Short Takes: 05/05

New hope for endangered cats; shelter cats and ways to help them cope

Stem Cell Study Hopes to Benefit Endangered Cats
A study underway at Cornells College of Veterinary Medicine addresses a problem in wildlife conservation: Too many males of endangered species – the snow leopard and Spanish lynx, for instance – cant make viable sperm. More tragically, many endangered cats perish before reaching reproductive age when they could produce sperm to keep their lines alive.

The Cornell researchers are foster-parenting a kind of stem cell, called spermatogonia, that will differentiate and grow up to become cat sperm if its kept long enough. Scientists do this by taking a snippet of testicular tissue from young, male cats – housecats, at first, before trying the experiment with the wild kind – and transplanting the tissue under the skin of mice.

The tissue keeps growing on the side of the mouse, forms a cat testicle, and eventually the spermatogonial stem cells mature to become sperm. Then researchers harvest the sperm for captive-breeding programs that, they hope, will ultimately increase endangered-species populations.


Adoptable Cats Nervous in the AM
Talk about stressful situations: There you are, one in 100 cats at a big city animal shelter, constantly trying to catch the eye of prospective adopters as they browse for a pet. Youre stuck down there at ankle level in the bottom tier of a floor-to-ceiling stack of cages – for weeks on end – and you havent seen daylight since you cant remember when, though youve seen and heard enough yapping dogs across the hall, also hoping to be adopted.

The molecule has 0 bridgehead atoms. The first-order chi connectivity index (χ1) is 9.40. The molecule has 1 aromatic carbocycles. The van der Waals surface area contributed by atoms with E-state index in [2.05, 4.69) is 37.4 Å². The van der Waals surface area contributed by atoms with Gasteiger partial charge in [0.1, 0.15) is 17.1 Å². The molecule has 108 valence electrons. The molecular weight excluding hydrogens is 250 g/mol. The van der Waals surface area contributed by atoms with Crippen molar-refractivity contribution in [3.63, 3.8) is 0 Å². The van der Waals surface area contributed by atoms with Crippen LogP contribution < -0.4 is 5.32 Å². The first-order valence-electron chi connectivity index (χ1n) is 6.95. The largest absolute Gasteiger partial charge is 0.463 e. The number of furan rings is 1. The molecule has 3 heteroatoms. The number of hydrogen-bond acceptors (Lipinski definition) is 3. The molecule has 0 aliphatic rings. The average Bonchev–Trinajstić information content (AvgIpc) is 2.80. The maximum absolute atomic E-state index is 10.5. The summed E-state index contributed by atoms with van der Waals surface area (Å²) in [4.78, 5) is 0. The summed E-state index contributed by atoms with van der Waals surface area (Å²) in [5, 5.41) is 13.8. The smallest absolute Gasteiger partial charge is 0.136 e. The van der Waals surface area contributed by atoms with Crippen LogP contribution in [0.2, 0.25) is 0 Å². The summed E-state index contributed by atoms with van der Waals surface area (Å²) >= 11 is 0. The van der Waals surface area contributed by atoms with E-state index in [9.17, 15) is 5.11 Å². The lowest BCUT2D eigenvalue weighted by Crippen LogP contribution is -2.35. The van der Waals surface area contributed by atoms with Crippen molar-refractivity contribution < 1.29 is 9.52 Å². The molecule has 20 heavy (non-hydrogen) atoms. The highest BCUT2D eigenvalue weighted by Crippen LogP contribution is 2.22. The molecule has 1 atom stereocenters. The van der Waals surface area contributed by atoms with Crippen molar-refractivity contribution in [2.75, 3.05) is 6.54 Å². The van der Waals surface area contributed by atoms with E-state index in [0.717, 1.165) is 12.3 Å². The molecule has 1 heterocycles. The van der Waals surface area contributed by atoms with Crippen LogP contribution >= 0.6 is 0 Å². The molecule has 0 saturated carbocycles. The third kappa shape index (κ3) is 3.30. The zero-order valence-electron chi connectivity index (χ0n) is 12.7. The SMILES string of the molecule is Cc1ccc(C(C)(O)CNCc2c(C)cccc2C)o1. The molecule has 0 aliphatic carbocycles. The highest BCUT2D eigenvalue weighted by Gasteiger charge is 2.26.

In the door trots an able team of veterinary researchers from Tufts University, the Animal Rescue League of Boston and the Massachusetts SPCA, aiming to do an Assessment of stress levels among cats in four animal shelters. Theyll publish their findings in the Journal of the American Veterinary Medical Association (Vol. 226, No. 4).

Just the thought of giving blood for yet another test is enough to elevate your feline stress level. Luckily for you, they evaluate stress with a urine test for cortisol-to-creatinine ratios – and theyll simply sift through your litter to get the urine they need. 

Not so luckily, your stress levels will be compared with those of cats in those new enriched-environment shelters in the suburbs. You know those places – all the cages are at viewing level. Theres lots of natural light. Fewer cats. And the dogs cant even be heard because theyre housed far away in the shelter.

Results of the stress tests in traditional and enriched-environment shelters bode well for cats with patience. As expected, all cats were more stressed first thing in the morning. Who wouldnt be, facing another day in the interminable adoption process? To the gratification of officials at the enriched shelters, cats housed there had generally lower stress levels.

The surprise to researchers was what didnt differ, in either kind of shelter: Cats that had been waiting a long time for adoption were no more stressed than the newcomers to the shelters.

And with that positive news, dear kitty, try to keep looking your best. Here come a couple of nice people, looking for a mature, experienced cat to adopt. This just may be your lucky day.